Twelve food businesses closed over food safety breaches
Restaurants and sweet shop among premises shut by environmental health officers
A google street view of the China Kitchen, Market Place, Clonmel, Tipperary, which was one of the food businesses served with a closure order by the FSAI in May. Image: Google Street view
Twelve food businesses, including five takeaways and the kitchen of a pre-school in Dublin were closed last month over breaches of food safety legislation.
Such orders are served where it is deemed that there is, or there is likely to be, a grave and immediate danger to public health at or in the premises.
Six closure orders were served under the FSAI Act, 1998 on:
Syrian Foods (food stall), 14 Creagh Woods, Gorey, Wexford;
Mr Simms Old Sweet Shoppe, 59 Dame Street, Dublin 2;
Centra, 9 William Street, Limerick;
Lal Quila restaurant, Tramway Terrace, Douglas Village, Douglas, Cork;
Chens Chinese Take Away, Parnell Street, Mountmellick, Laois;
China Kitchen (restaurant), Market Place, Clonmel, Tipperary.
Separately, six closure orders were served under the EC (Official Control of Foodstuffs) Regulations, 2010 on:
‘Paddy Jack’ food stall (in relation to the cooking of raw meat), Meeting House Square, Temple Bar, Dublin 2;
Kashmir Kebab House (take away), 15 Davis Street, Limerick;
New Curry House (takeaway), 62 Newcastle Road Lower, Galway;
The Nest pre-school (use of the main kitchen at the rear of the premises), Block C, Brabazon Hall, Ardee Street, Dublin 8;
Caoch O’Leary public house, Ballacolla, Laois;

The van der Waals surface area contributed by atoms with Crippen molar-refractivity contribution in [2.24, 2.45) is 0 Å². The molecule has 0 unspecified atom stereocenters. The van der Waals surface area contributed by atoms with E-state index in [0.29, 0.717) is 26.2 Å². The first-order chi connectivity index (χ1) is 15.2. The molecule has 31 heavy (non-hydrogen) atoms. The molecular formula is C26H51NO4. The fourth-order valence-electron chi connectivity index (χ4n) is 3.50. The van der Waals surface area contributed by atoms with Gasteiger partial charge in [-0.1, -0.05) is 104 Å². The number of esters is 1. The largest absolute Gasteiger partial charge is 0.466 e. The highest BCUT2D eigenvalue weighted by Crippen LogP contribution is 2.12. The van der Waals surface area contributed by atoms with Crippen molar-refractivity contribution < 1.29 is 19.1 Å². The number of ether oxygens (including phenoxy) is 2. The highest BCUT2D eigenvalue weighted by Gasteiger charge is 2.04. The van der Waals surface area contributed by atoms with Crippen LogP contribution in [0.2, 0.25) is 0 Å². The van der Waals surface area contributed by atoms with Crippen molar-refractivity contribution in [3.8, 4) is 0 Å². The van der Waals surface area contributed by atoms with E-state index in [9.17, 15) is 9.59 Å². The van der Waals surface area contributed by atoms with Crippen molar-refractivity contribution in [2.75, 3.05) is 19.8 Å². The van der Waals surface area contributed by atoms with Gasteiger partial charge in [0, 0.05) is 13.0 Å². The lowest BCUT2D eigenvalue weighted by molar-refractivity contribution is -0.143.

El Grito restaurant (for preparation of raw kebabs), 3 Merchants Arch, Temple Bar, Dublin 2.
All but four of the closure orders were lifted by the end of May. Full details of the orders and those that remain in place are available on fsai.ie
During the month, a successful prosecution was also carried out by the HSE on Little Acorns Country Bakery, Cortown Road, Fordstown, Navan, Co Meath.
FSAI chief executive Dr Pamela Byrne said food businesses needed to be extra vigilant during the warmer weather.
“It is particularly important during the summer months that all food businesses adhere to the strictest food safety measures,” she said.
“A rise in temperature during warm weather increases the potential for the bugs to multiply which can cause food poisoning.
“It is vital that food is chilled and stored at the correct temperature in line with best food safety practices.”
The FSAI advised all food businesses to ensure they were prepared for the increase in temperature and that all staff were trained to ensure that best food safety procedures were understood and applied.